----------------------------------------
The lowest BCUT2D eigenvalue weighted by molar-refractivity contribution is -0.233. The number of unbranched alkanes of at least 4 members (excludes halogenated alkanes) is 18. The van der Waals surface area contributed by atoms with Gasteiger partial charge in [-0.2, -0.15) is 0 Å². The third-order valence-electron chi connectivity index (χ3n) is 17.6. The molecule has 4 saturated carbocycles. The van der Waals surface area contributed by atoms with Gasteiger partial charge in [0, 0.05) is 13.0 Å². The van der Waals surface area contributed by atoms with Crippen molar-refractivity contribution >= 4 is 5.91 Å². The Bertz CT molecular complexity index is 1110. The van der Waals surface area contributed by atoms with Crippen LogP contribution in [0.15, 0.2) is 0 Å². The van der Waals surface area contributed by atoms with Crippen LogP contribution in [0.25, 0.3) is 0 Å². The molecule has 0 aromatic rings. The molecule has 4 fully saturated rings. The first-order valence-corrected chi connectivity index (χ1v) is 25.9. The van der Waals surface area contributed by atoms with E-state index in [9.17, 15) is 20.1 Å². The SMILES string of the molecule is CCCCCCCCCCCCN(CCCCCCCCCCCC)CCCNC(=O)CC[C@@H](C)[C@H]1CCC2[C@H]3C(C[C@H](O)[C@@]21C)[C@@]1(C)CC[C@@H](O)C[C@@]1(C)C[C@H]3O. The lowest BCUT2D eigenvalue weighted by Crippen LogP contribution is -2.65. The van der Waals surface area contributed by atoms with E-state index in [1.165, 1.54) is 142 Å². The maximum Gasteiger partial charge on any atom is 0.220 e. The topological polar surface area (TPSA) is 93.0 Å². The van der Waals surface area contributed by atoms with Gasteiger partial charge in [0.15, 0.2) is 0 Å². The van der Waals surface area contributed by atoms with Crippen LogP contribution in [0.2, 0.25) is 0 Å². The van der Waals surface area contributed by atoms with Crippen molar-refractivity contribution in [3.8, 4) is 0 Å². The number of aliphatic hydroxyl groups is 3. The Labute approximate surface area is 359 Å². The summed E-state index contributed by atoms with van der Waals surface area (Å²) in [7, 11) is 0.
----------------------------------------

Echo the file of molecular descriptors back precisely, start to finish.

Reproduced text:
The lowest BCUT2D eigenvalue weighted by molar-refractivity contribution is -0.233. The number of unbranched alkanes of at least 4 members (excludes halogenated alkanes) is 18. The van der Waals surface area contributed by atoms with Gasteiger partial charge in [-0.2, -0.15) is 0 Å². The third-order valence-electron chi connectivity index (χ3n) is 17.6. The molecule has 4 saturated carbocycles. The van der Waals surface area contributed by atoms with Gasteiger partial charge in [0, 0.05) is 13.0 Å². The van der Waals surface area contributed by atoms with Crippen molar-refractivity contribution >= 4 is 5.91 Å². The Bertz CT molecular complexity index is 1110. The van der Waals surface area contributed by atoms with Crippen LogP contribution in [0.15, 0.2) is 0 Å². The van der Waals surface area contributed by atoms with Crippen LogP contribution in [0.25, 0.3) is 0 Å². The molecule has 0 aromatic rings. The molecule has 4 fully saturated rings. The first-order valence-corrected chi connectivity index (χ1v) is 25.9. The van der Waals surface area contributed by atoms with E-state index in [9.17, 15) is 20.1 Å². The SMILES string of the molecule is CCCCCCCCCCCCN(CCCCCCCCCCCC)CCCNC(=O)CC[C@@H](C)[C@H]1CCC2[C@H]3C(C[C@H](O)[C@@]21C)[C@@]1(C)CC[C@@H](O)C[C@@]1(C)C[C@H]3O. The lowest BCUT2D eigenvalue weighted by Crippen LogP contribution is -2.65. The van der Waals surface area contributed by atoms with E-state index in [1.165, 1.54) is 142 Å². The maximum Gasteiger partial charge on any atom is 0.220 e. The topological polar surface area (TPSA) is 93.0 Å². The van der Waals surface area contributed by atoms with Gasteiger partial charge in [0.15, 0.2) is 0 Å². The van der Waals surface area contributed by atoms with Crippen LogP contribution in [0.2, 0.25) is 0 Å². The van der Waals surface area contributed by atoms with Crippen molar-refractivity contribution in [3.8, 4) is 0 Å². The number of aliphatic hydroxyl groups is 3. The Labute approximate surface area is 359 Å². The summed E-state index contributed by atoms with van der Waals surface area (Å²) in [7, 11) is 0.